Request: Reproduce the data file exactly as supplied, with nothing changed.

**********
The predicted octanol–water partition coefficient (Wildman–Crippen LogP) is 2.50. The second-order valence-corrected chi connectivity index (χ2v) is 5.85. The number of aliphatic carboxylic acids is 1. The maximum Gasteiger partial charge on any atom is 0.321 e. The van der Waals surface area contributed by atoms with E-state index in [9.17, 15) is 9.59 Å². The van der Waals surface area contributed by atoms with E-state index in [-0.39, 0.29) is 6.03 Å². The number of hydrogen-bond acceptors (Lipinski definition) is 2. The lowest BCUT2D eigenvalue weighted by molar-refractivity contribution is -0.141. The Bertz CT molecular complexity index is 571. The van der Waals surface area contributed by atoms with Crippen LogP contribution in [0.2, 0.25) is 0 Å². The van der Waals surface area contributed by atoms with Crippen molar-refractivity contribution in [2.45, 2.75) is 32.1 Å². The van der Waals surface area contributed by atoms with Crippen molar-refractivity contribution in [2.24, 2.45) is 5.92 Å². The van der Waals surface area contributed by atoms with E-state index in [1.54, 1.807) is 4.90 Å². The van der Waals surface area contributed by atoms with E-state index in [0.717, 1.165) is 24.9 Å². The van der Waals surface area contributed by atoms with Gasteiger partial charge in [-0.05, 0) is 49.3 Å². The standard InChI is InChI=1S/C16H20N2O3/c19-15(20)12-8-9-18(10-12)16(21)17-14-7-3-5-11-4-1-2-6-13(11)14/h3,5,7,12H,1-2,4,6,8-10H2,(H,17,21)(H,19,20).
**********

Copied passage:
The predicted octanol–water partition coefficient (Wildman–Crippen LogP) is 2.50. The second-order valence-corrected chi connectivity index (χ2v) is 5.85. The number of aliphatic carboxylic acids is 1. The maximum Gasteiger partial charge on any atom is 0.321 e. The van der Waals surface area contributed by atoms with E-state index in [9.17, 15) is 9.59 Å². The van der Waals surface area contributed by atoms with E-state index in [-0.39, 0.29) is 6.03 Å². The number of hydrogen-bond acceptors (Lipinski definition) is 2. The lowest BCUT2D eigenvalue weighted by molar-refractivity contribution is -0.141. The Bertz CT molecular complexity index is 571. The van der Waals surface area contributed by atoms with Crippen LogP contribution in [0.2, 0.25) is 0 Å². The van der Waals surface area contributed by atoms with Crippen molar-refractivity contribution in [2.45, 2.75) is 32.1 Å². The van der Waals surface area contributed by atoms with Crippen molar-refractivity contribution in [2.24, 2.45) is 5.92 Å². The van der Waals surface area contributed by atoms with E-state index in [1.54, 1.807) is 4.90 Å². The van der Waals surface area contributed by atoms with E-state index in [0.717, 1.165) is 24.9 Å². The van der Waals surface area contributed by atoms with Gasteiger partial charge in [-0.05, 0) is 49.3 Å². The standard InChI is InChI=1S/C16H20N2O3/c19-15(20)12-8-9-18(10-12)16(21)17-14-7-3-5-11-4-1-2-6-13(11)14/h3,5,7,12H,1-2,4,6,8-10H2,(H,17,21)(H,19,20).